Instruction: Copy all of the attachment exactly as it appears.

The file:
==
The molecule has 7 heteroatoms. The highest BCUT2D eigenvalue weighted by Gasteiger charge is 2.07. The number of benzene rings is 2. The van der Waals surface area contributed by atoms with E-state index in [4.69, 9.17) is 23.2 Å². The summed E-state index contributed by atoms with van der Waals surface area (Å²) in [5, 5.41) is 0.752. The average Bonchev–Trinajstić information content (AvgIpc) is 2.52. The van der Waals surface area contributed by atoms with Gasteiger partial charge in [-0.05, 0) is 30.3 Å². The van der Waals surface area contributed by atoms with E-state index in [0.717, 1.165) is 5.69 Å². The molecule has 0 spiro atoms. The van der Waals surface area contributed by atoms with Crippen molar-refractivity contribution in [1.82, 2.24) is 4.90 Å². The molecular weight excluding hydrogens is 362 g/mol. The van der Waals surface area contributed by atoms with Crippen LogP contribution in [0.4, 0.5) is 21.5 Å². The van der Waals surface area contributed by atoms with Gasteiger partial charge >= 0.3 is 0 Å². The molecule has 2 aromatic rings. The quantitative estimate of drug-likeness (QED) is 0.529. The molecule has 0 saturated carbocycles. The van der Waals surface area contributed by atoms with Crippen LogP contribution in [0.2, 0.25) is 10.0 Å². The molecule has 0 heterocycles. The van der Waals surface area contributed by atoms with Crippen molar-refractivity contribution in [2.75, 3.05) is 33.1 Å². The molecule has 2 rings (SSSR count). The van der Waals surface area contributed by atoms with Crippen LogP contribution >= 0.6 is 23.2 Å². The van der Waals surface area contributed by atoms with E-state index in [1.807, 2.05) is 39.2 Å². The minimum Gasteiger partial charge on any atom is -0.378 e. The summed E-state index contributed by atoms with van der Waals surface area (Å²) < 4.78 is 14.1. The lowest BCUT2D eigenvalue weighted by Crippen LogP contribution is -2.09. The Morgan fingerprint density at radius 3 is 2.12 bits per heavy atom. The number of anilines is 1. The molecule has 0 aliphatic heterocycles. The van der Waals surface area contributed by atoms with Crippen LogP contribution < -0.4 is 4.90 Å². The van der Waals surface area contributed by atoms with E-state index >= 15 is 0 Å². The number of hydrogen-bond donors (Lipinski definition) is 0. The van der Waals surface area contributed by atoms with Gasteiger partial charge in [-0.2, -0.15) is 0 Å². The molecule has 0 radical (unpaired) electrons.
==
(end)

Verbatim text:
The molecule has 7 heteroatoms. The highest BCUT2D eigenvalue weighted by Gasteiger charge is 2.07. The number of benzene rings is 2. The van der Waals surface area contributed by atoms with E-state index in [4.69, 9.17) is 23.2 Å². The summed E-state index contributed by atoms with van der Waals surface area (Å²) in [5, 5.41) is 0.752. The average Bonchev–Trinajstić information content (AvgIpc) is 2.52. The van der Waals surface area contributed by atoms with Gasteiger partial charge in [-0.05, 0) is 30.3 Å². The van der Waals surface area contributed by atoms with E-state index in [0.717, 1.165) is 5.69 Å². The molecule has 0 spiro atoms. The van der Waals surface area contributed by atoms with Crippen molar-refractivity contribution in [1.82, 2.24) is 4.90 Å². The molecular weight excluding hydrogens is 362 g/mol. The van der Waals surface area contributed by atoms with Crippen LogP contribution in [0.4, 0.5) is 21.5 Å². The van der Waals surface area contributed by atoms with Gasteiger partial charge >= 0.3 is 0 Å². The molecule has 2 aromatic rings. The quantitative estimate of drug-likeness (QED) is 0.529. The molecule has 0 saturated carbocycles. The van der Waals surface area contributed by atoms with Crippen LogP contribution in [0.2, 0.25) is 10.0 Å². The molecule has 0 heterocycles. The van der Waals surface area contributed by atoms with Crippen molar-refractivity contribution in [2.75, 3.05) is 33.1 Å². The molecule has 2 rings (SSSR count). The van der Waals surface area contributed by atoms with Crippen LogP contribution >= 0.6 is 23.2 Å². The van der Waals surface area contributed by atoms with E-state index in [1.807, 2.05) is 39.2 Å². The minimum Gasteiger partial charge on any atom is -0.378 e. The summed E-state index contributed by atoms with van der Waals surface area (Å²) < 4.78 is 14.1. The lowest BCUT2D eigenvalue weighted by Crippen LogP contribution is -2.09. The Morgan fingerprint density at radius 3 is 2.12 bits per heavy atom. The number of anilines is 1. The molecule has 0 aliphatic heterocycles. The van der Waals surface area contributed by atoms with Crippen LogP contribution < -0.4 is 4.90 Å². The van der Waals surface area contributed by atoms with E-state index >= 15 is 0 Å². The number of hydrogen-bond donors (Lipinski definition) is 0. The van der Waals surface area contributed by atoms with Gasteiger partial charge in [-0.2, -0.15) is 0 Å². The molecule has 0 radical (unpaired) electrons.